* Finally: I was convinced there had to be PhD programs in my disciplines at my school. I still say that is ideal but much more important is whether there are good programs at *any* level in your discipline, and PhD programs in related disciplines.

* Finally-finally: when I was younger I thought there were good institutions (i.e. those really good for me) and the rest. I imagined that if one were in a "good" one, any good one would do, and that if one were in one of the rest, it also did not matter which (one is supposed to be willing to go anywhere, right?).

In fact, though, you have to be *especially* discerning about the "rest," if you find yourself choosing among several places which are non ideal for you. They are all different and there is great variety in terms of quality as well. I have blown off a couple of opportunities because I did not realize then how good they actually were.

undine said...

Bittersweet Girl, that's a good question, too. About the finances issue: my aunt, twenty years ago, made more as a high school teacher than I am making today--not adjusted dollars or anything, just a larger annual salary than I am currently making. I think that people see the "average" professor salaries, which include the business & STEM people making about 3x what the humanities people are making, and assume that we are well paid. And I can foresee no time when I can retire, but then again, I can't see a time when I would want to, although that may change.

Professor Zero, I agree about the alternate careers, although with every passing year, those options get more limited. When you're 21 or 22, you think your time to decide about everything is unlimited (or I did). You're still thinking about those alternatives, though, which is healthy.

Professor Zero said...

I just lost a whole well explained comment, but it was essentially advice to consider more than one field, too.

I went into the field I had studied at the BA level, forgetting that my strongest interests were actually in an allied field.

I forgot this because at the time of applying I was aware I needed to look as competitive as possible, so I stayed where I was best prepared, where it wouldn't be a reach for an admissions committee to say "yes you can."

In retrospect I realize I was also competitive for the other field ... I just plumb forgot about it in the flurry of applying in the field I applied in.

Typical for a 20 year old undergraduate studying on the quarter system: immediate goals loom, and long term ones fly out the window.

Ergo: people need to be reminded, told, informed, asked, etc.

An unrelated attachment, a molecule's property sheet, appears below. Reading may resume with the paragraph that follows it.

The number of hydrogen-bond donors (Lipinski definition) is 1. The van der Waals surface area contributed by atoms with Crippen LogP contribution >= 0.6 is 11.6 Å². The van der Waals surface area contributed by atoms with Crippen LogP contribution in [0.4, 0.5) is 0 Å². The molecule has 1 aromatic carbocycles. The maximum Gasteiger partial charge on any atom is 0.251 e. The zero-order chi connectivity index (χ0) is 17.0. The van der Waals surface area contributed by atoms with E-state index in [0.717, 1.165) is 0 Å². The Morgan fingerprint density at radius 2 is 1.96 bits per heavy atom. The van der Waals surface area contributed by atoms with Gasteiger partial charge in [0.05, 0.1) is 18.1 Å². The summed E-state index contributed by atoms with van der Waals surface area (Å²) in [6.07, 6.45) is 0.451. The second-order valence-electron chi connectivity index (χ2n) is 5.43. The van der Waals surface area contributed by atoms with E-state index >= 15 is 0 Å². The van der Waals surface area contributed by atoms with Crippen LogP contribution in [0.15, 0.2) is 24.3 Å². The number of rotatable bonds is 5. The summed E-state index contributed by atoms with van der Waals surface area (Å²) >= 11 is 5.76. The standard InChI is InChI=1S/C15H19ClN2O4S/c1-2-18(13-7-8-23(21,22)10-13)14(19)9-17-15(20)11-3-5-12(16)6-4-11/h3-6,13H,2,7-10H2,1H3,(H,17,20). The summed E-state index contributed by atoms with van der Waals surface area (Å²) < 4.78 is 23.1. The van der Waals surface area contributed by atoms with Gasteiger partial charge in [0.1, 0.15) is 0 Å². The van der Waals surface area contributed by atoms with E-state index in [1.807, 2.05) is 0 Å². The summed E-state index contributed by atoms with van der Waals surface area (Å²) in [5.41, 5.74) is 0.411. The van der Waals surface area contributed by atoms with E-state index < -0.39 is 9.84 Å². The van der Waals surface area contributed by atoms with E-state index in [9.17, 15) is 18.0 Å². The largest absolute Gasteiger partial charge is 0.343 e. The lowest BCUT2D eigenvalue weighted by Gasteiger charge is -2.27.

Bardiac said...

I have to say, seeing the dip for the years I was looking for a job makes me even sadder for the folks I went to school with who didn't get academic jobs. Totally out of our control or knowledge how things would work out.

I feel sick again.

Anonymous said...

Bardiac - yes. I found seeing the dip comforting. So *that* was why I never got a job I actually liked, I thought.

Anonymous said...

Yet more: what I figured out in my first wee of professordom: the best fields to go into in grad school are History and the social sciences.

NIX English, foreign languages, Comparative Literature, and math, because most jobs involve mostly community college level teaching, and in these fields community college level teaching means imparting basic literacy skills. If that is what you want to do, stop studying at the M.A. level and stay home, or move to an area you love, and teach up a storm.

NIX sciences, because unless you get a job at a big big school, you won't be able to do research.

BUT: history and the social sciences exist everywhere, and you get to teach in your field of interest from day 1. (Not that history 101 people don't have writing problems, but you do get to talk about history ... whereas in foreign languages the lit courses don't start until junior year sometimes.)

undine said...

Bardiac, I feel bad for the dip years, too, but everyone got some kind of job even it it wasn't teaching.

The thing we lose sight of (and maybe I'm too quick to settle) is that making enough to feed yourself and your family is the important thing. Yes, I know that's easy to say from a t-t position, but I felt that way when I was looking at alternative careers when I was adjuncting, too.

Cero, that sounds like a good strategy, but the history people seem to think that their field is even worse for jobs than English, if that is possible.

Anonymous said...

Market worse in History: yes, it's true. So much for my theory. Honestly, if you can stand doing a lot of teaching to language requirements, the place to be is Spanish. It needs almost as many personnel as English does, and there are fewer qualified people because learning to speak a foreign language is such a natural barrier to degree getting. I don't think I know any unemployed people.

Anonymous said...


"The thing we lose sight of (and maybe I'm too quick to settle) is that making enough to feed yourself and your family is the important thing."

Also interesting. I never expected necessarily to get an academic job ... the market was bad ... so I guess that is why I do not feel betrayed as some people do (although I've been lucky, never adjuncted, have always been employed, even though I've been a major f***up). A lot of people *do* seem to feel betrayed, though.
That in turn explains why I have always gotten such heavy pressure to STAY in academia ... somehow the logic of all of this bit about how one is owed a job if one gets a PhD leads to the idea that one must be an academic if one has a PhD.


undine said...

But you do have some other plans, Cero (moving, etc.), so that pressure shouldn't and won't determine what you ultimately do.